The Namibian Police Force has made reasonable progress in ensuring that it carried out its mandated functions for the past 32 years.
The head of the police’s public relations division, deputy commissioner Kauna Shikwambi, said crime levels in recent years indicate manageable margins, and the Namibian Police Force further commits itself to fighting crime within the context and framework of the stated activities under the national and international agendas such as Vision 2030, NDP5, HHPs and the SADC and AU visions.
“The Namibian Police Force made significant strides and evolved tremendously over the last decades, and continues to make a significant contribution to the realisation of the national goals, as set out in the country’s guiding policies. No amount of effort can be considered to be enough in combating delinquency in society. There is always a need to improve on the way the police are carrying through their crime prevention and combating duties to ensure that the most vulnerable are protected,” she added.
Shikwambi said the police have not only remarkably executed its mandate, but has intensified efforts and has gone the extra mile to engage in activities that are beneficial to the societal development of the Namibian people.
“The Namibian Police Force, like any other institution, accepted best-practices to account for performance, and hence adopted and developed strategic plans, which is an agenda to serve and protect the Namibian nation. The force’s current strategic pillars and objectives are aimed at effective policing, therefore enhancing crime combating efforts, building partnerships to enhance stakeholders’ cooperation, and improving organisational excellence,” she indicated.
The force thus works towards making policing more effective by using technology. For starters, it launched and continues to implement the E-policing system since 2014, a project which is aimed at transforming the policing processes of NamPol from manual work to automation.
“With the demands for growth and expansion, several capital projects have been undertaken and various infrastructures have been erected in many parts of the country, especially in formerly neglected areas. National and regional headquarters were established, police stations were renovated and restructured, while specialised units and new police stations were set up,” she continued.
Shikwambi said since independence, the Namibian Police Force constructed a large number of police stations and barracks, as well as projects that are ongoing to improve the living standards and accommodation of police members so as to serve as motivation and encouragement for them to satisfactorily deliver on their mandate and also to bring police services closer to communities.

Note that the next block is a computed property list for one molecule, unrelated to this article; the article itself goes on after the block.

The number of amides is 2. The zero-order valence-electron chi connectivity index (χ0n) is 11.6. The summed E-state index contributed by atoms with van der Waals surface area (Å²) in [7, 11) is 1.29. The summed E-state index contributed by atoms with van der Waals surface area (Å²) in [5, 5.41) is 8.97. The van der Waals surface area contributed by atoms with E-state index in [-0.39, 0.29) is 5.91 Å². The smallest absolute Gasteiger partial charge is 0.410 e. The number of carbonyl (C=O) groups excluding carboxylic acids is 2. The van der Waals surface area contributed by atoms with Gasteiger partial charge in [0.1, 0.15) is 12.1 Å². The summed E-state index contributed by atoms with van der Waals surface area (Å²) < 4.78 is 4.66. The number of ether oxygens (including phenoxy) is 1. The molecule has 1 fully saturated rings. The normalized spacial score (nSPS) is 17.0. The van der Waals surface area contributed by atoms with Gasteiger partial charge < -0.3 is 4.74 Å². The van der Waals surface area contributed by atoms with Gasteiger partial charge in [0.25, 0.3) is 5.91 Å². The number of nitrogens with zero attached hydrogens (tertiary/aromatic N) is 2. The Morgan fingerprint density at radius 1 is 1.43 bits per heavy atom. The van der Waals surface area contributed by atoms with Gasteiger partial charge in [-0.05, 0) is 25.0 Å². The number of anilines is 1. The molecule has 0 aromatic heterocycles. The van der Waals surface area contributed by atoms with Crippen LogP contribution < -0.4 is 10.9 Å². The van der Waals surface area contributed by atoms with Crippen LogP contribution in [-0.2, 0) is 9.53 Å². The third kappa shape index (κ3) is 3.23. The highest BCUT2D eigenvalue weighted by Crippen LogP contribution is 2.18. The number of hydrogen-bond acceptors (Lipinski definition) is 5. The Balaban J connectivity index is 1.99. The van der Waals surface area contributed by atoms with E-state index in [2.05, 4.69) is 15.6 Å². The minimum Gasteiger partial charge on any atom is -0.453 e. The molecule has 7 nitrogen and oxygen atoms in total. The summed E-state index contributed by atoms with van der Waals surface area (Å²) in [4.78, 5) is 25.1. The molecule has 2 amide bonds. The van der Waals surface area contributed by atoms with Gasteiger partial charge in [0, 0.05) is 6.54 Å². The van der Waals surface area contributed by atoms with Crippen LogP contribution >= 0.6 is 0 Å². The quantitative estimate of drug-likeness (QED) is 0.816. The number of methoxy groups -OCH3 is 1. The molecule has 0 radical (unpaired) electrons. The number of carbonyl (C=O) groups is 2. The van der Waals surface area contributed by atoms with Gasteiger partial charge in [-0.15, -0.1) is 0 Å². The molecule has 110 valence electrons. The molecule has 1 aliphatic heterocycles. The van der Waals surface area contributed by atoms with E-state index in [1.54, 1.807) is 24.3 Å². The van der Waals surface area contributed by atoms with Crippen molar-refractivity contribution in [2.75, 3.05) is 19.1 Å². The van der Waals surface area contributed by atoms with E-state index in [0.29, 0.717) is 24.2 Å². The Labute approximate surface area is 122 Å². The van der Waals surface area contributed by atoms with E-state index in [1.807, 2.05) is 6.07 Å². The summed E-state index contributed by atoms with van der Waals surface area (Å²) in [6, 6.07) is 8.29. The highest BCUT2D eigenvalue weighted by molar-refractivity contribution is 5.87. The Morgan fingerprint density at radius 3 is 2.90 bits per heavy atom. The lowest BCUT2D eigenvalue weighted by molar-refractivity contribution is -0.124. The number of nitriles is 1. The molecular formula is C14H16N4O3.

“Moreover, a lack of police holding cells to house suspects under arrest existed, and the police constructed more holding cells. Although this challenge persists, most police stations have either expanded or acquired new facilities to accommodate trial-awaiting inmates,” she added.
The Force is a member of the International Criminal Police Organisation (IPC-Interpol), and has been actively participating in Interpol’s activities.
“To support the maintenance of peace, stability and economic development globally, the Namibian Police started to assist the international community with the deployment of Individual Police Officers (IPO) as peacekeepers in the United Nations and African Union Peace Support Operations in 1998,” she observed.
Police attachés are also deployed in some of the neighbouring sister countries, namely Angola, South Africa, Zambia and Zimbabwe, “to further enhance the excellent ties of police cooperation existing between our countries. Such deployment allows for the unfettered flow of information exchanges between our law-enforcement agencies, particularly on transnational and cross-border crimes”.
A social services (wellness) sub-division was likewise established, where professional social workers were recruited and are rendering psychosocial interventions to members of the Force and their immediate families.
“With the adoption of the National Gender Policy, policing was made easy for women’s representation at the decision-making level. Hence, they are part of the senior management team”. The Force has a female major general, regional commanders, and heads of directorates and divisions. So far, four inspectors-general have led the Namibian Police; the late lieutenant general (retired) Pieter Abraham Fouché, followed by general Jesaya Raonga Andima and lieutenant general Lucas Hangula, who served until 2005. Lieutenant general Sebastian Haitota Ndeitunga was then appointed, and is serving to date.